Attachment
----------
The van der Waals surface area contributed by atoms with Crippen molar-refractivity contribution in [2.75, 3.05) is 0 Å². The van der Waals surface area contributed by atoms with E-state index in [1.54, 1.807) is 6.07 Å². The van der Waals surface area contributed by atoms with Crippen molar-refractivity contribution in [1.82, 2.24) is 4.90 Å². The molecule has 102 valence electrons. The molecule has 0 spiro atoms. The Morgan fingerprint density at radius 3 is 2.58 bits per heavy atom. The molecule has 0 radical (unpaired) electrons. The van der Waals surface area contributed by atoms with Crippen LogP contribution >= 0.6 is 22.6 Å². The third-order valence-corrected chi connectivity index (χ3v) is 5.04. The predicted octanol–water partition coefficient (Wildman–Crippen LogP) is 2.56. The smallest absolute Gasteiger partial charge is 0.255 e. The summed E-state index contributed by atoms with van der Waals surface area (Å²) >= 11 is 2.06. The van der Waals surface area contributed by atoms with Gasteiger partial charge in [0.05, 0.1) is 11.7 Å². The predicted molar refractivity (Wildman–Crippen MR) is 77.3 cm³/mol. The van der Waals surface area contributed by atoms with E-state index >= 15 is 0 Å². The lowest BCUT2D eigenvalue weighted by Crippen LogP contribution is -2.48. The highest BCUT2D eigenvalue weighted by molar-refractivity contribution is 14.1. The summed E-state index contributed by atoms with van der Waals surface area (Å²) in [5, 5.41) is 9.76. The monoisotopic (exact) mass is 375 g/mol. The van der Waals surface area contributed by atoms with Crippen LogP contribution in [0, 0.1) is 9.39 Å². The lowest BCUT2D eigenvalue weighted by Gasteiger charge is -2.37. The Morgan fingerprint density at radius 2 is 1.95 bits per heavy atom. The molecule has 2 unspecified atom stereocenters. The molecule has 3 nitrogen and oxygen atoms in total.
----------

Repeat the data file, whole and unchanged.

The van der Waals surface area contributed by atoms with Crippen molar-refractivity contribution in [2.75, 3.05) is 0 Å². The van der Waals surface area contributed by atoms with E-state index in [1.54, 1.807) is 6.07 Å². The van der Waals surface area contributed by atoms with Crippen molar-refractivity contribution in [1.82, 2.24) is 4.90 Å². The molecule has 102 valence electrons. The molecule has 0 spiro atoms. The Morgan fingerprint density at radius 3 is 2.58 bits per heavy atom. The molecule has 0 radical (unpaired) electrons. The van der Waals surface area contributed by atoms with Crippen LogP contribution >= 0.6 is 22.6 Å². The third-order valence-corrected chi connectivity index (χ3v) is 5.04. The predicted octanol–water partition coefficient (Wildman–Crippen LogP) is 2.56. The smallest absolute Gasteiger partial charge is 0.255 e. The summed E-state index contributed by atoms with van der Waals surface area (Å²) >= 11 is 2.06. The van der Waals surface area contributed by atoms with Gasteiger partial charge in [0.05, 0.1) is 11.7 Å². The predicted molar refractivity (Wildman–Crippen MR) is 77.3 cm³/mol. The van der Waals surface area contributed by atoms with E-state index >= 15 is 0 Å². The lowest BCUT2D eigenvalue weighted by Crippen LogP contribution is -2.48. The highest BCUT2D eigenvalue weighted by molar-refractivity contribution is 14.1. The summed E-state index contributed by atoms with van der Waals surface area (Å²) in [5, 5.41) is 9.76. The monoisotopic (exact) mass is 375 g/mol. The van der Waals surface area contributed by atoms with Crippen LogP contribution in [0, 0.1) is 9.39 Å². The lowest BCUT2D eigenvalue weighted by Gasteiger charge is -2.37. The Morgan fingerprint density at radius 2 is 1.95 bits per heavy atom. The molecule has 2 unspecified atom stereocenters. The molecule has 3 nitrogen and oxygen atoms in total.